partner, Detective Scott Rzeppa, were working with the department’s cold case team, when
they received a call from Bill Lolley regarding a murder which occurred in 1978. Lolley
identified the killer as Petitioner. The detectives determined that Lolley was referring to the
murder of David McKillop. Detective Wehby and another detective interviewed Petitioner
in December 2006.
Petitioner was not under arrest at the time.
characterized Petitioner as cooperative and talkative. Petitioner described his relationship
with John Anderson, a drug dealer who allowed Petitioner to live in his basement when
Petitioner was 17-years old. Anderson was like a father-figure to Petitioner, but also allowed
Petitioner to be a fall guy when police investigated Anderson’s illegal activities. Petitioner
knew Lolley from the neighborhood. He and Petitioner would occasionally socialize.
Detective Wehby testified that when he asked Petitioner about Robert Jenkins, Petitioner
seemed nervous and his face flushed. Detective Wehby informed Petitioner that police had
information that Petitioner had been paid to kill someone, but that he killed the wrong person.
In response, Petitioner changed the subject. Petitioner ultimately denied ever killing anyone
for money, but did not deny having killed someone.
During the interview, Petitioner agreed to provide a DNA sample, but, by the end of
the interview, he declined to do so. Detective Wehby also testified that Petitioner took
measures during the interview which Detective Wehby interpreted as Petitioner avoiding
leaving behind any traces of DNA evidence. For example, Petitioner smoked five cigarettes
during the course of the interview, stepping outside with detectives each time to do so.
Petitioner never discarded his cigarettes in the receptacles outside the police station. He
instead placed the paper and filter into his pocket. When he was finished drinking his coffee,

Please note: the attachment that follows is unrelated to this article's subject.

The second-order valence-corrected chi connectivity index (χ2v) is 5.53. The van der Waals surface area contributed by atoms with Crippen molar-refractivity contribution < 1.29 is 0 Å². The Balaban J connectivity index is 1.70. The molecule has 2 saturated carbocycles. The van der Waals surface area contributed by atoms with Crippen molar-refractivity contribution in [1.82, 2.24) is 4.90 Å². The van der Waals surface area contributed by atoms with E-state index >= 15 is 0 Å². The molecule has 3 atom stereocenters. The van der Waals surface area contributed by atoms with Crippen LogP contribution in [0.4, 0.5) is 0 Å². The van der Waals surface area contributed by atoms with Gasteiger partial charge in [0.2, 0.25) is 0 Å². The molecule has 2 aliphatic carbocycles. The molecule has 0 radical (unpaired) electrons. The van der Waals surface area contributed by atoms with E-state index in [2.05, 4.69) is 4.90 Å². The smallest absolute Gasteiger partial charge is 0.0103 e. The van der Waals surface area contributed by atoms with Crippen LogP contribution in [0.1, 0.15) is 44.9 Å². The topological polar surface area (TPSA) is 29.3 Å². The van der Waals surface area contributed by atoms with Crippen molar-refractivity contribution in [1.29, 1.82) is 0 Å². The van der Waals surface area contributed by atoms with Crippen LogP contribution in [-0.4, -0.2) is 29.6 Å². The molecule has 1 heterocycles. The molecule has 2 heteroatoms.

he broke the styrofoam cup into pieces and placed the pieces in his pocket. Also, instead of
discarding his chewing gum into a garbage can, he placed the gum into a piece of the
styrofoam cup and placed the garbage in his pocket. When Petitioner advised the detectives
that he wanted to end the interview, the detectives ended the interview.
January 26, 2010 Interview
Approximately three years later, on January 26, 2010, Detectives Wehby and Rzeppa
interviewed Petitioner at the car dealership where Petitioner worked. Detective Wehby
testified that the three-year interval between the two interviews was attributable to the
continuing investigation, a change in leadership for the prosecutor’s office, and “a lot of
confusion” regarding caseloads. 5/9/11 Tr. at 12, ECF No. 5-15, Pg. ID 833. The detectives
interviewed Petitioner in the manager’s office of the car dealership. They advised Petitioner
that he could leave at anytime. Detective Wehby told Petitioner that they believed he was
McKillop’s shooter, but that they believed others were involved as well. Petitioner told
Detective Wehby that, if he talked, he would need protection and a grant of immunity from
the prosecutor. He also asked Detective Wehby about sentencing guidelines. Petitioner
stated that he needed to talk to his wife and prepare her for what was coming, including
transferring some properties into her name. Petitioner asked if he could ask the detectives
a hypothetical question. While pointing to a picture of John Anderson, Petitioner asked:
“[L]et’s say John ... put me up to this. I broke into the house. I shoot the guy, is that what
you’re saying?” 5/5/11 Tr. at 164, ECF No. 5-13, Pg. ID 805. Detective Wehby responded
yes, and Petitioner just smiled at him. Detective Wehby also testified that, as he did in his
first interview, Petitioner deposited his coffee cup in his pocket and took his cigarette stub
with him. At the end of the interview, Detective Wehby presented Petitioner with a warrant
for his DNA. Petitioner questioned the authenticity of the warrant, but submitted to the
collection of a sample.
March 2, 2010, First Interview
Petitioner was arrested by Bay City Police on March 2, 2010, pursuant to a warrant
charging him with open murder. Detectives Wehby and Rzeppa interviewed Petitioner at the
Bay City Police Department. After being advised of his constitutional rights, Petitioner
waived his right to remain silent. His interview with the detectives was recorded and the
DVD played for the jury. Petitioner admitted that he knew some things about the murder,
but denied that he was the shooter. He told the detectives that there were two “incidents”
involved and that the second “incident” was the shooting. The first incident occurred several
days before the murder. Petitioner, Donnie McKinney, and Mark Bollis went to Jenkins’
home at the direction of John Anderson to convince Jenkins to pay a debt owed to Anderson.
No one was home when they arrived, but they entered the home anyway. Petitioner could
not recall whether they picked the lock to enter the home, if the door had been unlocked, or
they entered another way. The men sat in the home’s living room for approximately an hour
and a half. As they waited, they discussed a plan to tie Jenkins up, beat him, and deliver the